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Culture

Four Of London’s Favourite West End Shows Won’t Return Until 2021

By Alex Landon

Cameron Mackintosh

Cameron Mackintosh revealed the news in a statement today.

As with London’s restaurant industry, the West End closures have dramatically threatened jobs and livelihoods during the coronavirus pandemic. And whilst some restaurants have turned to delivery and takeaway during the crisis, and hope to reopen outdoor areas on July 4, things are less rosy for London’s theatre scene. With social distancing proving a major obstacle, and theatres unable to host performances outdoors, shows are facing an uncertain return date. That’s been brought into sharper focus today, as West End producer Cameron Mackintosh revealed that four of his blockbuster shows won’t return until 2021.

All West End theatres have been closed since March 16, and whilst places like The Old Vic have made a bid for revenue with a socially-distanced production of Lungs, other theatres and shows have elected to remain closed. Mackintosh’s quartet – Les Misérables, Mary Poppins, Hamilton, and The Phantom of the Opera – are four of the biggest shows in town, but you won’t be seeing them on a London stage for the remainder of the year.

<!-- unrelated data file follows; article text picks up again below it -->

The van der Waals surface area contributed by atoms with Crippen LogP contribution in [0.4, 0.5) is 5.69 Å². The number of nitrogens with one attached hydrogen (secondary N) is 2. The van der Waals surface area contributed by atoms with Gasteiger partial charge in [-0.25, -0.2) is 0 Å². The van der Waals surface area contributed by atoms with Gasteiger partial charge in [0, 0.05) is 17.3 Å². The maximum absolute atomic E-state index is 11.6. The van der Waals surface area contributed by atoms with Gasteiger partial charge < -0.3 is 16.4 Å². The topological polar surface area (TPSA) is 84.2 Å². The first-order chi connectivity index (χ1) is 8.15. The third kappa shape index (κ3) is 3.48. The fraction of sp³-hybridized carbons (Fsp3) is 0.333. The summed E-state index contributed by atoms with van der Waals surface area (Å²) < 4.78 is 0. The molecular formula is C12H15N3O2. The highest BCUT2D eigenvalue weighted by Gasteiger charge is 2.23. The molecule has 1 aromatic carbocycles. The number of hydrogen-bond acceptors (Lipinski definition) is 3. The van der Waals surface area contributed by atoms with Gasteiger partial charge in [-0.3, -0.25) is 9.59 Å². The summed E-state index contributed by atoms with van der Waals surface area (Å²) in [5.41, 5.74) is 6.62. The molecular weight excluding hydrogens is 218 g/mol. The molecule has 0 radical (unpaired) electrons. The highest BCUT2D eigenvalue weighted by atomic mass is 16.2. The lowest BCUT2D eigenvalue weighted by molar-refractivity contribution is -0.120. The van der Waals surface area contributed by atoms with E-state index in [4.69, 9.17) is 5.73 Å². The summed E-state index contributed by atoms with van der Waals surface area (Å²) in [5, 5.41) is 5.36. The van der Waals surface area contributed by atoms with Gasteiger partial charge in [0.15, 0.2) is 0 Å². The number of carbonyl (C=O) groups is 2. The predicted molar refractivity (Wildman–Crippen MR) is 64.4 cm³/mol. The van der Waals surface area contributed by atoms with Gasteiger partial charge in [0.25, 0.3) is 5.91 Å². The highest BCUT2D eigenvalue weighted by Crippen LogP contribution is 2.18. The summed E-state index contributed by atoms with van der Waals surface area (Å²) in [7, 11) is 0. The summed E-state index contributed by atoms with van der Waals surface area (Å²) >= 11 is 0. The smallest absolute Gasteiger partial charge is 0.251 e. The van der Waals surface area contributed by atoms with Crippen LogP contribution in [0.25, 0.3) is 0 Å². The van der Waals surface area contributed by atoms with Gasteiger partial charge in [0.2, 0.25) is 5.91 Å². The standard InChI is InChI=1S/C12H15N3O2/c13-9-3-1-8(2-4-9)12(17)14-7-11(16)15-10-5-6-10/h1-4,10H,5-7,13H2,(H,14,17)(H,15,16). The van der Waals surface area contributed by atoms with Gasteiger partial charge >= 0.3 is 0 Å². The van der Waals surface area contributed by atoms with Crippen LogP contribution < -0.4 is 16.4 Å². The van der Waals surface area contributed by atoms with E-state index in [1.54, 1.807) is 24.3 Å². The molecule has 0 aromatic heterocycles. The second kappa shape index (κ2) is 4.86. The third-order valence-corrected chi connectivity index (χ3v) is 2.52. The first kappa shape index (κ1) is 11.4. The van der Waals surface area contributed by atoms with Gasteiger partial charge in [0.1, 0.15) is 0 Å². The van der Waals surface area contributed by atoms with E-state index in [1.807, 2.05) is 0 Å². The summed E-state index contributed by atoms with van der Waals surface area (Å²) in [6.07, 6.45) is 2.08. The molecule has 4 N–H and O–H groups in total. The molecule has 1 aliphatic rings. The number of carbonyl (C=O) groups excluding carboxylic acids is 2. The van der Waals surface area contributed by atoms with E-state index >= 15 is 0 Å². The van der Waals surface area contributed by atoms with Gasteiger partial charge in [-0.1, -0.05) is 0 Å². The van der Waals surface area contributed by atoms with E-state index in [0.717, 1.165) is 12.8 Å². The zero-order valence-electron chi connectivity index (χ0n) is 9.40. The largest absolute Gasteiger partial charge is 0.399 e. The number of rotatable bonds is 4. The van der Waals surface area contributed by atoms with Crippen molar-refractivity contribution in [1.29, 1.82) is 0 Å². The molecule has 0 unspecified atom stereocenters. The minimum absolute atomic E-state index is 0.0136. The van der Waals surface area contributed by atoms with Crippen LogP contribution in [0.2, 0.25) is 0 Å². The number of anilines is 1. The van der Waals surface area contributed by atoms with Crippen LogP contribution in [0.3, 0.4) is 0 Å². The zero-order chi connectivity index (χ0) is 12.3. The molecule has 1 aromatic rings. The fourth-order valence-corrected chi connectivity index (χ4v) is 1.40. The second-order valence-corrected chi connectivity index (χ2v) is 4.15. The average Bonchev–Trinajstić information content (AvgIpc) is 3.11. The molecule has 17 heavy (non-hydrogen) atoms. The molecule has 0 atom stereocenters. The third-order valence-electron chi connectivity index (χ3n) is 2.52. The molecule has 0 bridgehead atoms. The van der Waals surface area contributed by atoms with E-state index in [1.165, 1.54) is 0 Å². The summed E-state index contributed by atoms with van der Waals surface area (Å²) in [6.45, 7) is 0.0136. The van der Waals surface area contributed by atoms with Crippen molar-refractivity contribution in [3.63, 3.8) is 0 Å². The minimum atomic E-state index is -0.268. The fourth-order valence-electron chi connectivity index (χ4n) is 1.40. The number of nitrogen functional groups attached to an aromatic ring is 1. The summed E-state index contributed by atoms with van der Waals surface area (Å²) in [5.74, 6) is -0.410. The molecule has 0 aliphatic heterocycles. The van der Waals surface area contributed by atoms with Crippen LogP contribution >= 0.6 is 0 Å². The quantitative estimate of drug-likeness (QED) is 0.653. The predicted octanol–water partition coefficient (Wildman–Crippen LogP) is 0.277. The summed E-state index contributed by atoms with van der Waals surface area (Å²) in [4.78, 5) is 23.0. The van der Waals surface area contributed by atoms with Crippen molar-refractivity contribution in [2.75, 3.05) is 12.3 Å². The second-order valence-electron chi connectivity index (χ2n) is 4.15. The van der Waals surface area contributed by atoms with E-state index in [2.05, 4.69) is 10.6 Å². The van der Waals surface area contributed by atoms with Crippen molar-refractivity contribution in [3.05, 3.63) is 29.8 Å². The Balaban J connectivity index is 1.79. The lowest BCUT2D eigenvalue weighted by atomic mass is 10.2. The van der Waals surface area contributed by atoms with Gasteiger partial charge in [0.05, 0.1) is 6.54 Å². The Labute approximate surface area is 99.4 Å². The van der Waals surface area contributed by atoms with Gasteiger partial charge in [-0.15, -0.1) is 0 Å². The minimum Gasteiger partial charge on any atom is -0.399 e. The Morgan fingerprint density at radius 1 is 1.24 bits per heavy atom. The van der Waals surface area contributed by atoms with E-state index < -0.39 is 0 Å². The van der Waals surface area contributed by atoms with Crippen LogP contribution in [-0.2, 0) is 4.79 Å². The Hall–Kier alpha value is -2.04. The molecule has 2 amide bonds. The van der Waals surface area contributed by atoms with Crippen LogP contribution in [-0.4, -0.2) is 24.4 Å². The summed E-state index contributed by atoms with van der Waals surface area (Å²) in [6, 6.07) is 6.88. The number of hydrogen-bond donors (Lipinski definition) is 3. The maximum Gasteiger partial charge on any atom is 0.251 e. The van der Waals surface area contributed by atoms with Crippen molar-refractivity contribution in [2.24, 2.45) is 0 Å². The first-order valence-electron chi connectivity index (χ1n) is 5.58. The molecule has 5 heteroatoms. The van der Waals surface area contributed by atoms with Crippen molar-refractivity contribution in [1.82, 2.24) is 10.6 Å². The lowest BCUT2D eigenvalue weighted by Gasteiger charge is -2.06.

Cameron Mackintosh

Citing “continued uncertainty over when the government is going to completely withdraw social distancing measures and allow the safe return of theatre productions”, Mackintosh argues that without an end date for social distancing guidelines, it’s impossible for his theatres to plan for the future. As a result of dwindling revenue and an unwillingness to go into debt, Mackintosh will take “drastic steps” to survive, which includes the delaying of the four shows, and a consultation on potential redundancies.

It’s a sobering moment for the theatre world, which could be one of the last areas of British life to return to something approaching normal if the current social distancing guidelines are maintained – sitting elbow-to-elbow with your peers being a quintessential part of the London theatre experience. Mackintosh, for his part, called on the UK government to intervene, saying “it is time […] the government takes action to ensure this priceless resource at which the British people excel is helped to survive. Without our theatres being ablaze with life, London cannot properly reopen as one of the World’s greatest cities.” London would undoubtedly be poorer (in every sense of the word) without the West End, so fingers crossed we can head back to the greatest theatre scene on Earth before long.

Hamilton might not be in the West End this year, but you can find it online as the original Broadway production hits Disney+ in July.


Also published on Medium.